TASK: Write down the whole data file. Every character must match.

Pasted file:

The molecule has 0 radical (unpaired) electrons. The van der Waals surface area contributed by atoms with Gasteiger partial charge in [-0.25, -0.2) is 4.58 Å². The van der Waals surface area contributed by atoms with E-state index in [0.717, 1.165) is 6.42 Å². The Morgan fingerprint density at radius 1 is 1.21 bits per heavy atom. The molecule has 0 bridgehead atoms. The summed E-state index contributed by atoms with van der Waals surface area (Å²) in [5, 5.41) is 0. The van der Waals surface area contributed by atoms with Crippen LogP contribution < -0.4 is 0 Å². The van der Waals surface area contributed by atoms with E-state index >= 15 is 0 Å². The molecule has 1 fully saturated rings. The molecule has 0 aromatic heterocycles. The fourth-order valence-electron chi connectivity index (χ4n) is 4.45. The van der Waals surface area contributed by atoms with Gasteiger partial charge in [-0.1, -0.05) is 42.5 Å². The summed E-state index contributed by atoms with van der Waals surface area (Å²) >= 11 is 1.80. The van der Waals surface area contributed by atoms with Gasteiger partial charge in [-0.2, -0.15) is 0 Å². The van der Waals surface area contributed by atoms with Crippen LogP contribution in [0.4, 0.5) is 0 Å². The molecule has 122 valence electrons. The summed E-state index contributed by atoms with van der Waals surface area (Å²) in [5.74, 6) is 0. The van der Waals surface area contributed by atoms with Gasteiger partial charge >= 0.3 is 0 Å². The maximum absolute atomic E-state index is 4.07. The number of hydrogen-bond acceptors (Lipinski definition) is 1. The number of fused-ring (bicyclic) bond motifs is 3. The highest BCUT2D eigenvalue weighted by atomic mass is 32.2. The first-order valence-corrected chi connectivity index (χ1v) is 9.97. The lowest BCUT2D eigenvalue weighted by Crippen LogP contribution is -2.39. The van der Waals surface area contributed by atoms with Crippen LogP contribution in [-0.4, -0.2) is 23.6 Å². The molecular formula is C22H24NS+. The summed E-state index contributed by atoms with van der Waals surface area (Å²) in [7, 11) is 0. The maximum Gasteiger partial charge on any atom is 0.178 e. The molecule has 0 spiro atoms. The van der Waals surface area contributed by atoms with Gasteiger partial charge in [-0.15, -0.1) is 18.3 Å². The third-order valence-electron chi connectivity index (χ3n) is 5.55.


The molecule has 0 radical (unpaired) electrons. The van der Waals surface area contributed by atoms with Gasteiger partial charge in [-0.25, -0.2) is 4.58 Å². The van der Waals surface area contributed by atoms with E-state index in [0.717, 1.165) is 6.42 Å². The Morgan fingerprint density at radius 1 is 1.21 bits per heavy atom. The molecule has 0 bridgehead atoms. The summed E-state index contributed by atoms with van der Waals surface area (Å²) in [5, 5.41) is 0. The van der Waals surface area contributed by atoms with Crippen LogP contribution < -0.4 is 0 Å². The van der Waals surface area contributed by atoms with E-state index >= 15 is 0 Å². The molecule has 1 fully saturated rings. The molecule has 0 aromatic heterocycles. The fourth-order valence-electron chi connectivity index (χ4n) is 4.45. The van der Waals surface area contributed by atoms with Gasteiger partial charge in [-0.1, -0.05) is 42.5 Å². The summed E-state index contributed by atoms with van der Waals surface area (Å²) >= 11 is 1.80. The van der Waals surface area contributed by atoms with Gasteiger partial charge in [-0.2, -0.15) is 0 Å². The van der Waals surface area contributed by atoms with Crippen LogP contribution in [0.4, 0.5) is 0 Å². The molecule has 122 valence electrons. The summed E-state index contributed by atoms with van der Waals surface area (Å²) in [5.74, 6) is 0. The van der Waals surface area contributed by atoms with Gasteiger partial charge >= 0.3 is 0 Å². The maximum absolute atomic E-state index is 4.07. The number of hydrogen-bond acceptors (Lipinski definition) is 1. The number of fused-ring (bicyclic) bond motifs is 3. The highest BCUT2D eigenvalue weighted by atomic mass is 32.2. The first-order valence-corrected chi connectivity index (χ1v) is 9.97. The lowest BCUT2D eigenvalue weighted by Crippen LogP contribution is -2.39. The van der Waals surface area contributed by atoms with Crippen LogP contribution in [-0.4, -0.2) is 23.6 Å². The molecular formula is C22H24NS+. The summed E-state index contributed by atoms with van der Waals surface area (Å²) in [7, 11) is 0. The maximum Gasteiger partial charge on any atom is 0.178 e. The molecule has 0 spiro atoms. The van der Waals surface area contributed by atoms with Gasteiger partial charge in [-0.15, -0.1) is 18.3 Å². The third-order valence-electron chi connectivity index (χ3n) is 5.55.